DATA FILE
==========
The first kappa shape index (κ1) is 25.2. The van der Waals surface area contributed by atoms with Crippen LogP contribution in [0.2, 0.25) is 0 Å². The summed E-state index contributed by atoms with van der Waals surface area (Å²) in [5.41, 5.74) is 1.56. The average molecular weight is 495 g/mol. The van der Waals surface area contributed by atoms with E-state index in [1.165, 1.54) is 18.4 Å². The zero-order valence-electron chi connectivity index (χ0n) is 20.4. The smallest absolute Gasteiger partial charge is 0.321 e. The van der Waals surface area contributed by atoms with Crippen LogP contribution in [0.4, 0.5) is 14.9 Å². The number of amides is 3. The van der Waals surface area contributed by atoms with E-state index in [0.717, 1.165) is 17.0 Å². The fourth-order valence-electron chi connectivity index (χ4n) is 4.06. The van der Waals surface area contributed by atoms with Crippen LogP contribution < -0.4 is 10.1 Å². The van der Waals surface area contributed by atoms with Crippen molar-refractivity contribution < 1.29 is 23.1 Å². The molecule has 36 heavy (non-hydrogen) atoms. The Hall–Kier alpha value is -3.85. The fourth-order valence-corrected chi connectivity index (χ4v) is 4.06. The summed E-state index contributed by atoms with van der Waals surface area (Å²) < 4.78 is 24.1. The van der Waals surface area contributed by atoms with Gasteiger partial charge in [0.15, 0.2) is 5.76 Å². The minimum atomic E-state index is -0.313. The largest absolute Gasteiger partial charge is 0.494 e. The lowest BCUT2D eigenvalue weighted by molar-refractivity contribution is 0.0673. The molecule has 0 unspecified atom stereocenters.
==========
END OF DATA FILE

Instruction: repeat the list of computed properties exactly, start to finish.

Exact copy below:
The first kappa shape index (κ1) is 25.2. The van der Waals surface area contributed by atoms with Crippen LogP contribution in [0.2, 0.25) is 0 Å². The summed E-state index contributed by atoms with van der Waals surface area (Å²) in [5.41, 5.74) is 1.56. The average molecular weight is 495 g/mol. The van der Waals surface area contributed by atoms with E-state index in [1.165, 1.54) is 18.4 Å². The zero-order valence-electron chi connectivity index (χ0n) is 20.4. The smallest absolute Gasteiger partial charge is 0.321 e. The van der Waals surface area contributed by atoms with Crippen LogP contribution in [0.4, 0.5) is 14.9 Å². The number of amides is 3. The van der Waals surface area contributed by atoms with E-state index in [0.717, 1.165) is 17.0 Å². The fourth-order valence-electron chi connectivity index (χ4n) is 4.06. The van der Waals surface area contributed by atoms with Crippen LogP contribution < -0.4 is 10.1 Å². The van der Waals surface area contributed by atoms with Crippen molar-refractivity contribution < 1.29 is 23.1 Å². The molecule has 36 heavy (non-hydrogen) atoms. The Hall–Kier alpha value is -3.85. The fourth-order valence-corrected chi connectivity index (χ4v) is 4.06. The summed E-state index contributed by atoms with van der Waals surface area (Å²) < 4.78 is 24.1. The van der Waals surface area contributed by atoms with Gasteiger partial charge in [0.15, 0.2) is 5.76 Å². The minimum atomic E-state index is -0.313. The largest absolute Gasteiger partial charge is 0.494 e. The lowest BCUT2D eigenvalue weighted by molar-refractivity contribution is 0.0673. The molecule has 0 unspecified atom stereocenters.